Chapter 5, Getting Closer to the Big Leagues
At 36, Jack is a GE vice president. By June 1973 Jack is promoted to head of strategic planningfor the entire company. He still remains responsible for the chemical and metallurgical division.As group executive, Jack adds more diverse portfolio and global operations. Jack becomeshighly visible to the corporation and is very much on the radar screen. He is expected to move to New York corporate headquarters. In typical Jack Welch fashion, he convinces Herm Weiss toallow him to remain in Pittsfield. He rationalizes that he has built solid relationships during hismore than 13 years there, and that his new position will require him to be in the field with businesses most of the time.
Chapter 6, Swimming in a Bigger Pond
Moving up means moving to Fairfield. Jack's move is a big promotion to a newly created layer of management. Jack is one of five sector executives and two corporate staffers publiclyidentified as candidates for Reg Jones's job. Each candidate is put in charge of a group of  businesses to see who is best at managing multibillion-dollar portfolios. Jack is responsible for the consumer products and services sector. Unfortunately for him, his boss, Vice Chairman
Walter "Dave" Dance, favors another candidate. Jack proceeds on his own because of a lack of support from Dance and creates his team. Regardless of the process, Jack knows what he wants,and, he says, it won't take long to find out whether he is going to get it.
Chapter 7, Dealing with Reality and "Superficial Congeniality"
Jack finally has the job. Outside, he is cocky, self-assured, decisive, quick, and tough. Inside, heis not as self-confident as he appears. He realizes he does not have many of the external CEOskills necessary to deal with government and the media. Over the years, government has becomemore involved in business, but Jack rarely deals with anyone from Washington, DC, and his onlymedia experience has been his introduction by Reg Jones at the scripted press conference.The only thing Jack is sure of, is what he wants GE to be. He wants to change the image fromstrong and steady, to fast, agile, and quickly adaptable to external changes. His vision isspontaneity and creativity.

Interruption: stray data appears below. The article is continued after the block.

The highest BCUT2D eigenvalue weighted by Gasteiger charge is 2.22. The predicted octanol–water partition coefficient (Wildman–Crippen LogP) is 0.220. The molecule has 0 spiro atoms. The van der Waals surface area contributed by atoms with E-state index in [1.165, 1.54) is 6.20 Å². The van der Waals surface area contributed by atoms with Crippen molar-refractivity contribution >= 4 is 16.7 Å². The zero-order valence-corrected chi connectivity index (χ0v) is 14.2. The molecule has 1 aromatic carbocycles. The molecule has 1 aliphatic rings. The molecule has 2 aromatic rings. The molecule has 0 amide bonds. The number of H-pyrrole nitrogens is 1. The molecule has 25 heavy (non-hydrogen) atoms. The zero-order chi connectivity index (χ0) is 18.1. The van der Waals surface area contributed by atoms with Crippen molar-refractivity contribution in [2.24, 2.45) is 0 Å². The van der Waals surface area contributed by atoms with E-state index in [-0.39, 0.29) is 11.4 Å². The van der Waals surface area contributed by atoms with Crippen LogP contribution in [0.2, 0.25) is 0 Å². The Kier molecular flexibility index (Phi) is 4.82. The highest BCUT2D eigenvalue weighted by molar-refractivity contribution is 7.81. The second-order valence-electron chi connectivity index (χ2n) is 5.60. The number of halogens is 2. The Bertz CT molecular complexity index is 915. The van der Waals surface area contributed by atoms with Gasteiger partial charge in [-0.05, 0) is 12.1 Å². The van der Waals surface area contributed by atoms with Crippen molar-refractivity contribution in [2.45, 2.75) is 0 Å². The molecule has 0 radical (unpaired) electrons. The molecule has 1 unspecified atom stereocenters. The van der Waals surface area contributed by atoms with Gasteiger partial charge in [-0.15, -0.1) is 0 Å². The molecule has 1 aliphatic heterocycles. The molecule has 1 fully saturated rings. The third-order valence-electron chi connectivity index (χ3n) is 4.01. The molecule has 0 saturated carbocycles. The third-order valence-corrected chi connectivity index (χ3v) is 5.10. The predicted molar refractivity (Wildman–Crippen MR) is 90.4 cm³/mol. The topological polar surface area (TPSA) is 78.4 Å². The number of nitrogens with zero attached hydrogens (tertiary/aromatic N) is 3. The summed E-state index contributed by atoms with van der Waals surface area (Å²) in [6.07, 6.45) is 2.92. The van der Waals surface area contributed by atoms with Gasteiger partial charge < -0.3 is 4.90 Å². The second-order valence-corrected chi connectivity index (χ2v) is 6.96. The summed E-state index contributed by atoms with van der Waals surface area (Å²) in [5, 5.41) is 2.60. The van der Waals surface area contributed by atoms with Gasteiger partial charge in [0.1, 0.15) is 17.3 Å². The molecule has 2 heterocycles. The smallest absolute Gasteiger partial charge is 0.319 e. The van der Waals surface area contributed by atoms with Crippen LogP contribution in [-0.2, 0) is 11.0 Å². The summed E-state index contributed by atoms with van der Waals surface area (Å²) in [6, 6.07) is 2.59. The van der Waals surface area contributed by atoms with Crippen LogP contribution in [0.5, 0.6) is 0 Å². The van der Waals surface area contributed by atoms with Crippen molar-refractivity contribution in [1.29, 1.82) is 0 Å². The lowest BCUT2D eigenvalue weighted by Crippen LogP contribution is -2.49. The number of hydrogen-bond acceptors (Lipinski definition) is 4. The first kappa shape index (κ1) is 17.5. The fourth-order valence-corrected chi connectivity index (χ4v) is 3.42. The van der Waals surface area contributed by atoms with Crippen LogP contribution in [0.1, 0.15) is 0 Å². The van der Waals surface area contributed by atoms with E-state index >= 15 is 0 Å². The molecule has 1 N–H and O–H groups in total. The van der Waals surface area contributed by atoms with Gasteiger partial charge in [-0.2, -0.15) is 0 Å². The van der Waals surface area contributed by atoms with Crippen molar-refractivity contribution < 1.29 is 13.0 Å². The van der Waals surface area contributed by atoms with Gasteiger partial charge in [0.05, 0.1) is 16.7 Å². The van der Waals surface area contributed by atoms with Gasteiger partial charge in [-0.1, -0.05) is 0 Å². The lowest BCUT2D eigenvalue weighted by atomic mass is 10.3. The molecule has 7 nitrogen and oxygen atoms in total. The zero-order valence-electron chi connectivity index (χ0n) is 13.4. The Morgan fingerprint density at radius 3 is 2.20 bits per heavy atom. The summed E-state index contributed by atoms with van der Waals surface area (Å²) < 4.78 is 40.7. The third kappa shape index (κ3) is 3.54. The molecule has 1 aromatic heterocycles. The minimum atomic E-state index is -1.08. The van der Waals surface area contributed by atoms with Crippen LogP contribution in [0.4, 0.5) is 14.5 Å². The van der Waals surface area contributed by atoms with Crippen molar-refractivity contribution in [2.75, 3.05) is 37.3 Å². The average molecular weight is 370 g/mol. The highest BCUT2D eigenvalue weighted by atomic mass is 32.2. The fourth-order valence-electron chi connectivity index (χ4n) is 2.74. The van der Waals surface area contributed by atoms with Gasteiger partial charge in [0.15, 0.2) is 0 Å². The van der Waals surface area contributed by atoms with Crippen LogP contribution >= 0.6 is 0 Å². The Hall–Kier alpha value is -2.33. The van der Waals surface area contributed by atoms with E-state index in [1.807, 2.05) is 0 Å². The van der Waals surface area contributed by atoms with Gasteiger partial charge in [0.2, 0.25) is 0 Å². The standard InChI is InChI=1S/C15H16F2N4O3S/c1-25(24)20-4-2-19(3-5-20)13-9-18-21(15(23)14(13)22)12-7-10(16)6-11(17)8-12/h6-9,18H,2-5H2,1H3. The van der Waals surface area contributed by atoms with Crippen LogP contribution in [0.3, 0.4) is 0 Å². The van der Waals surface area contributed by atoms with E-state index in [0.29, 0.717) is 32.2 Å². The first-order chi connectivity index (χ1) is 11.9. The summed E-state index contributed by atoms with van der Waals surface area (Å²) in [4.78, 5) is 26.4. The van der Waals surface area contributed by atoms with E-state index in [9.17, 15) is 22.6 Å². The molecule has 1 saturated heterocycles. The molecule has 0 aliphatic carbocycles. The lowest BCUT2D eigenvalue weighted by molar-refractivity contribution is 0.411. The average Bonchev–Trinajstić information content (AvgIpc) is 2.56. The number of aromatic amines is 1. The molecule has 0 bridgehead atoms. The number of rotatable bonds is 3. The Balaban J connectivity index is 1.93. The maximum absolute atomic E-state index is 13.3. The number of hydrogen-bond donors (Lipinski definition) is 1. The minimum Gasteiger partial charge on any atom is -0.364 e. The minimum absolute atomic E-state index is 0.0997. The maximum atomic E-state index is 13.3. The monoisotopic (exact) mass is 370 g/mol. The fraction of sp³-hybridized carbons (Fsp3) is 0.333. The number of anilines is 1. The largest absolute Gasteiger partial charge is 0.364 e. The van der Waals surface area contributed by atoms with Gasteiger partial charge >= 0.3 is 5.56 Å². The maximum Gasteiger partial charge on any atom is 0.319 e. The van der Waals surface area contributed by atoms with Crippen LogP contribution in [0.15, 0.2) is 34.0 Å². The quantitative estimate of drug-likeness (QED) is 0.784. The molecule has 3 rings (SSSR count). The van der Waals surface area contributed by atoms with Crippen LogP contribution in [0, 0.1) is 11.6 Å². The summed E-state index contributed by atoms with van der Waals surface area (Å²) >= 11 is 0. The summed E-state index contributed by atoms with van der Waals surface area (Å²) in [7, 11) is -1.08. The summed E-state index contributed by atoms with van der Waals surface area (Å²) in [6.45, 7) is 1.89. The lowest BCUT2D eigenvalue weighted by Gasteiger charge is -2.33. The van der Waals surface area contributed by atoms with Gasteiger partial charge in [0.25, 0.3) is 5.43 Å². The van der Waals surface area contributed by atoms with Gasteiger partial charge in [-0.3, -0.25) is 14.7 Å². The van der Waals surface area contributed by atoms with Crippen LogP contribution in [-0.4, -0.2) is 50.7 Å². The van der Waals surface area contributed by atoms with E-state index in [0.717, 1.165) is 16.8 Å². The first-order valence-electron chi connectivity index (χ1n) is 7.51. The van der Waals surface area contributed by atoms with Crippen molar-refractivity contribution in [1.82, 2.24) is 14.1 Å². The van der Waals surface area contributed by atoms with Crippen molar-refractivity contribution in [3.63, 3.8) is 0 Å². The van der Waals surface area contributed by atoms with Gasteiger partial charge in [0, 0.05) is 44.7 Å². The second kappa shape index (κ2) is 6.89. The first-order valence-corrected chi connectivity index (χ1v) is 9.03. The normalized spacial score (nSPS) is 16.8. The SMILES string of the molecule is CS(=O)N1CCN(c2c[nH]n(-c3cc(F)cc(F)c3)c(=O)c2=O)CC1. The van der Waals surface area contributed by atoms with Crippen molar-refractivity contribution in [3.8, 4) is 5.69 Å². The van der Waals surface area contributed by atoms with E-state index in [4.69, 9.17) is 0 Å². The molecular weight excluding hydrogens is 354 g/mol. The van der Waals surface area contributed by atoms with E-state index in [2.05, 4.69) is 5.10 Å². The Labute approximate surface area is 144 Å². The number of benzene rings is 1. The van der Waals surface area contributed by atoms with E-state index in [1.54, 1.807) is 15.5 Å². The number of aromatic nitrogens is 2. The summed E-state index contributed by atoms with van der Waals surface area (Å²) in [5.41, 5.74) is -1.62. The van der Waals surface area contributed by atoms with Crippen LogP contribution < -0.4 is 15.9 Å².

Chapter 9, The Neutron Years
Many do not understand Jack's philosophy to downsize on one hand, while spending millions to build fitness and conference centers on the other. He must explain his investments. Jack contendsthe critics' focus is not on the invisible $12 billion spent on new plants and equipment, but rather on the $75 million spent on furthering his "soft value of excellence." Jack believes that if he preaches the need for excellence in everything, his actions must demonstrate that. For instance,Jack believes the gym is an informal place where all shapes, layers, sizes, and foundations of theorganization can congregate and exchange thoughts and ideas.According to the media, however, Jack becomes "Neutron Jack; the guy who removes the people but leaves the buildings" intact.
Chapter 10, The RCA Deal
The Japanese threat results in a business-altering deal for GE. At the time, GE's $6.3-billion purchase of RCA is the largest non-oil deal in history. Purchasing RCA expands GE's own smallsemiconductor, aerospace division and TV set businesses. The companies mesh perfectly. Thedeal is announced December 12, 1985. GE and RCA are integrated but kept separate from NBC.Bob Wright, former president of Cox Cable, heads NBC. Non-strategic RCA assets, includingrecords, carpeting, and insurance are sold immediately. Aerospace and semiconductor businessesare integrated, too. The fourth business is government services and satellite communications.GE's TV manufacturing business is traded to France's government-owned electronics company,Thomson, for their losing medical business. Thomson acquires economies of scale and market position with the TV manufacturing business.